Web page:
As an English teacher, I still battle with how to get the literature read if we do not have homework. One California educator I respect immensely named Catlin Tucker has forgone many novels and has dug deeper into those texts. This is not something I am ready to do, but I applaud her efforts to balance the school-home-activity-work life of her students.
I’m finishing my 15th year of teaching, and I still do not have the right answers. All I can do is try to make sure I am capitalizing on classroom time with my students and that I am assuring the homework I do assign aids in their knowledge and ignites their curiosity to learn more.
It is my hope that If they see the purpose in what I assign, the stress could be lessened and achievement can soar. The balance is just as hard for teachers to find as it is for students, but I can tell you that becoming a parent has given me a valuable perspective of what it’s like for kids to come home with a heavy backpack.
Is Homework Harmful or Helpful?
Pros & cons of homework
By Terri Akman
(page 1 of 2)
The value of homework has been debated for ages, oftentimes with kids and parents taking opposing sides. Policies differ among schools and even individual teachers about the amount of time kids should spend on homework each night, whether or not to grade at-home output and if parents should be encouraged to help.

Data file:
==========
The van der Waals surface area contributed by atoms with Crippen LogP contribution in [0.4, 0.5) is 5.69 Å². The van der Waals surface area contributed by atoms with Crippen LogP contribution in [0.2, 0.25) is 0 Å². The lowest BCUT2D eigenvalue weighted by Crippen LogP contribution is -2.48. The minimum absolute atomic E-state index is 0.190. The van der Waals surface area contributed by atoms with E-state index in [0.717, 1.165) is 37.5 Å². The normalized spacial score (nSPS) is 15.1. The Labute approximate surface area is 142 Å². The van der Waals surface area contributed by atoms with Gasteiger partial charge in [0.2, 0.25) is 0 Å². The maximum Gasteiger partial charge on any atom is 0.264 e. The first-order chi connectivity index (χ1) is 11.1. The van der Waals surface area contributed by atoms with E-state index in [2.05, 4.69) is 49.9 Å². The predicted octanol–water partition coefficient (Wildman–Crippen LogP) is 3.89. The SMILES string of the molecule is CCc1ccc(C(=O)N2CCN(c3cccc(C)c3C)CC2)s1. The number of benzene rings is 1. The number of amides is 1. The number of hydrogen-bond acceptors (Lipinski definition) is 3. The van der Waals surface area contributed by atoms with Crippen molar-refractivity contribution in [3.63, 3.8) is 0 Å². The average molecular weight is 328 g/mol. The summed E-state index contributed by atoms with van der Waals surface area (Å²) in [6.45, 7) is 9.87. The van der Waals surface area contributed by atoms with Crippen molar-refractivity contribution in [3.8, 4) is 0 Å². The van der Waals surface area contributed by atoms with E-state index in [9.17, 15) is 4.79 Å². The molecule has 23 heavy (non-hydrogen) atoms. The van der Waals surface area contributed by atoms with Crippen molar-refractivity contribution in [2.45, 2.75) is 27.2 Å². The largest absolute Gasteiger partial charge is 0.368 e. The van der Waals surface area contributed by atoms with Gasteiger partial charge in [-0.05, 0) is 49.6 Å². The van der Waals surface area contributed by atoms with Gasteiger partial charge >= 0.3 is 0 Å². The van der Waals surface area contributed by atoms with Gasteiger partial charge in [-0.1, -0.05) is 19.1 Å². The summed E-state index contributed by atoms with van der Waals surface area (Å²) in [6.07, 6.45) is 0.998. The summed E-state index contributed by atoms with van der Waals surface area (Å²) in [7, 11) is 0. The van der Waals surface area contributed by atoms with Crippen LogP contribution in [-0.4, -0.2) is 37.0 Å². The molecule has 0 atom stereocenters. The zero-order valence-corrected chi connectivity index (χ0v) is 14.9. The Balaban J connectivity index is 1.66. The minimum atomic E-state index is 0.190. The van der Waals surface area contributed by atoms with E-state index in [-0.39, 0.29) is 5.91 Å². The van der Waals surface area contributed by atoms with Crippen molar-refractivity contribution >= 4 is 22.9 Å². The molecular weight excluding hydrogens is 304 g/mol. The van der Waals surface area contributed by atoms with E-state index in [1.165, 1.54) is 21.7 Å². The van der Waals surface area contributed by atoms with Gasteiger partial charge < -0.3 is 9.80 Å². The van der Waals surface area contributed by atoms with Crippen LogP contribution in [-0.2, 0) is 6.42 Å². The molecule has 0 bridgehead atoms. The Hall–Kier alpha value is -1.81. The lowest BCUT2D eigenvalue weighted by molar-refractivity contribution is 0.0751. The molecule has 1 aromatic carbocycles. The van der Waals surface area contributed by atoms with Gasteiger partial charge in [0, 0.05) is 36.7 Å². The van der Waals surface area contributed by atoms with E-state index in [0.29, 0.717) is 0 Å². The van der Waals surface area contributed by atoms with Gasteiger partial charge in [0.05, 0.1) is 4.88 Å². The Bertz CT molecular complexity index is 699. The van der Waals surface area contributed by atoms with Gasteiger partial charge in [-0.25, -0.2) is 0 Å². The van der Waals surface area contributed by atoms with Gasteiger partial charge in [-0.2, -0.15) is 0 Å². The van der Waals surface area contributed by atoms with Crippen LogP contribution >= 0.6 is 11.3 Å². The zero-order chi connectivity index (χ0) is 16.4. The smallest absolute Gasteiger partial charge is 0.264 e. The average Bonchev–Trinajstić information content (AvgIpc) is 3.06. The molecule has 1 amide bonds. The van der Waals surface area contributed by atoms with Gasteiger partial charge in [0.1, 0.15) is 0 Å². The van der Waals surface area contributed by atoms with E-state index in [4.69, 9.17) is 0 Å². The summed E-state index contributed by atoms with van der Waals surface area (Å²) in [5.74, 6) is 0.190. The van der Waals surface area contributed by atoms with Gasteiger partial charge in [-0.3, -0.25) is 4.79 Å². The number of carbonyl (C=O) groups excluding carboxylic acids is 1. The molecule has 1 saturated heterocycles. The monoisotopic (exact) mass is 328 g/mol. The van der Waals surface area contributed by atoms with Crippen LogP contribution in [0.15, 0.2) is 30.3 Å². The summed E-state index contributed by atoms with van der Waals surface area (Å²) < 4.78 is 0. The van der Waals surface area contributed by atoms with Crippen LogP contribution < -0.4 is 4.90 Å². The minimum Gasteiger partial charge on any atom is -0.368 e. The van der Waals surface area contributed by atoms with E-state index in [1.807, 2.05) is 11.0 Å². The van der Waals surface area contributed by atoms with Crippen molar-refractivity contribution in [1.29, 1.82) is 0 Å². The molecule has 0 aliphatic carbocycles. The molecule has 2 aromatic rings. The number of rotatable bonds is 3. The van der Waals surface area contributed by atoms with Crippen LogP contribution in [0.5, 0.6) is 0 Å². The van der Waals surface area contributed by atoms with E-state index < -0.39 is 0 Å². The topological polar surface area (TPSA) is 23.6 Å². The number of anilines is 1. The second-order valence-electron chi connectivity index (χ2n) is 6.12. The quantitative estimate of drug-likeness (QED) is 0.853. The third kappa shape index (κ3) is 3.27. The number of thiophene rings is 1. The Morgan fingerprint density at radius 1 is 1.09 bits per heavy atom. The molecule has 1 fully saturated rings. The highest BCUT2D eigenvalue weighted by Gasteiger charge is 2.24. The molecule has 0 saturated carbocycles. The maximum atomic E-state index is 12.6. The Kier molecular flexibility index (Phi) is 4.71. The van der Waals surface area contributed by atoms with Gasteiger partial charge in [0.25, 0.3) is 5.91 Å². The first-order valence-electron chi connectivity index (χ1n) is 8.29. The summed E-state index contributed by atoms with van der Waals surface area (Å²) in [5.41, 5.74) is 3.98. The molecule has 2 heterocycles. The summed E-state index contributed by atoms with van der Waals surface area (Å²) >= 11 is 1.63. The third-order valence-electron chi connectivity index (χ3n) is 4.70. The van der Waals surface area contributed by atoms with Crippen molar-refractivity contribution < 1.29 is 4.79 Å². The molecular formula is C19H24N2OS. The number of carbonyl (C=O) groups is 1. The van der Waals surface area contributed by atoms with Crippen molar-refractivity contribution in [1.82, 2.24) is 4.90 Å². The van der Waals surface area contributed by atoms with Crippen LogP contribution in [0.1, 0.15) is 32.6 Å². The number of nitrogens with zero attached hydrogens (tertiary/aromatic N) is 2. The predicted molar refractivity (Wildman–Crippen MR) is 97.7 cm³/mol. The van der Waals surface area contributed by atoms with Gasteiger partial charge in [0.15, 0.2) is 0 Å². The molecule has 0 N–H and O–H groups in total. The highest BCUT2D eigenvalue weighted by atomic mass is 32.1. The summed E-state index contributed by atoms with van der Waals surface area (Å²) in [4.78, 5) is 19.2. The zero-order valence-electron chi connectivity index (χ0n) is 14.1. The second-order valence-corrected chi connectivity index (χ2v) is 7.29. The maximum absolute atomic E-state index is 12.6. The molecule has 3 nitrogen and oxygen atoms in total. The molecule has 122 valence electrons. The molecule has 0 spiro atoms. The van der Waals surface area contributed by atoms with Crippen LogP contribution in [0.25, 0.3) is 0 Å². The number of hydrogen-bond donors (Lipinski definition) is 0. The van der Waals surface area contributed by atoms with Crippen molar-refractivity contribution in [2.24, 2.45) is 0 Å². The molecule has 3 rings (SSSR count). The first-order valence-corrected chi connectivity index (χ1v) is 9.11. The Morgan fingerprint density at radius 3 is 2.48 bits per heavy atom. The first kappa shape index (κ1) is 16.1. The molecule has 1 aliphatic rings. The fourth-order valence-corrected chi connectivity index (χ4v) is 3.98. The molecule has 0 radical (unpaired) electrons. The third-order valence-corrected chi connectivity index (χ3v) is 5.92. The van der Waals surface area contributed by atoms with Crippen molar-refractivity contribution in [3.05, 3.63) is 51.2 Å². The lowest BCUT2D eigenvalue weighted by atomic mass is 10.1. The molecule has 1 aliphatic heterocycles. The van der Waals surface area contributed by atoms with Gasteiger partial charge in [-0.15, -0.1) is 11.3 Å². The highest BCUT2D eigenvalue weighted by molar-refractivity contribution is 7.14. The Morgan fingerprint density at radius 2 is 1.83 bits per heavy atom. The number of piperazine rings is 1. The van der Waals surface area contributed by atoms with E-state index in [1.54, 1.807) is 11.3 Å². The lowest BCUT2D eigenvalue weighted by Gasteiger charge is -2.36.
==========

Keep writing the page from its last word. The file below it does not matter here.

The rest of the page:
Why homework is helpful
“Homework is important because it’s an opportunity for students to review materials that are covered in the classroom. You need to practice in order to become proficient,” says Sharon R. Stallings, principal of Signal Hill School in Voorhees, NJ. When students are unable to complete the homework, “that lets the teacher know they need more help in the classroom.”
“If teaching and learning is effective, the opportunity for application of classroom learning should happen outside of school hours as much as in school,” says Jean Wallace, CEO of Philadelphia’s Green Woods Charter School. Green Woods mom Megan Keel is all in favor of her kids getting homework: “It’s never too much and it reinforces what they learned during the day.”
Keel has seen both of her sons, 7th-grader Grady and 4th-grader Otis, struggle at times with homework, but she’s also witnessed “aha” moments. “When they’re just learning to read, homework can be a challenge,” she says. “But once the kids are confident in their schoolwork, they can do it more independently.”
When homework is harmful
Alfie Kohn, author of The Homework Myth, is an outspoken critic of at-home assignments. “Homework is frequently the source of frustration, exhaustion, family conflicts, a lack of time for kids to pursue other interests and, perhaps most disturbingly, less excitement about learning,” he insists. “It may be the greatest single extinguisher of children's curiosity.”
Kohn points out that no research has ever found any advantage to assigning homework — of any kind or in any amount — in elementary school. “It's truly all pain and no gain,” he believes. “There is little reason to believe that homework is necessary and no support for the assumption that it promotes good work habits, independence or self-discipline.”
Wallace disagrees. “A gradual increase in the amount of homework over the K-through-8 or K-through-12 years can better prepare students for building necessary skills of time management and the responsibility for their own learning,” she says.
NEXT PAGE: Steps to take when homework loads start to overwhelm.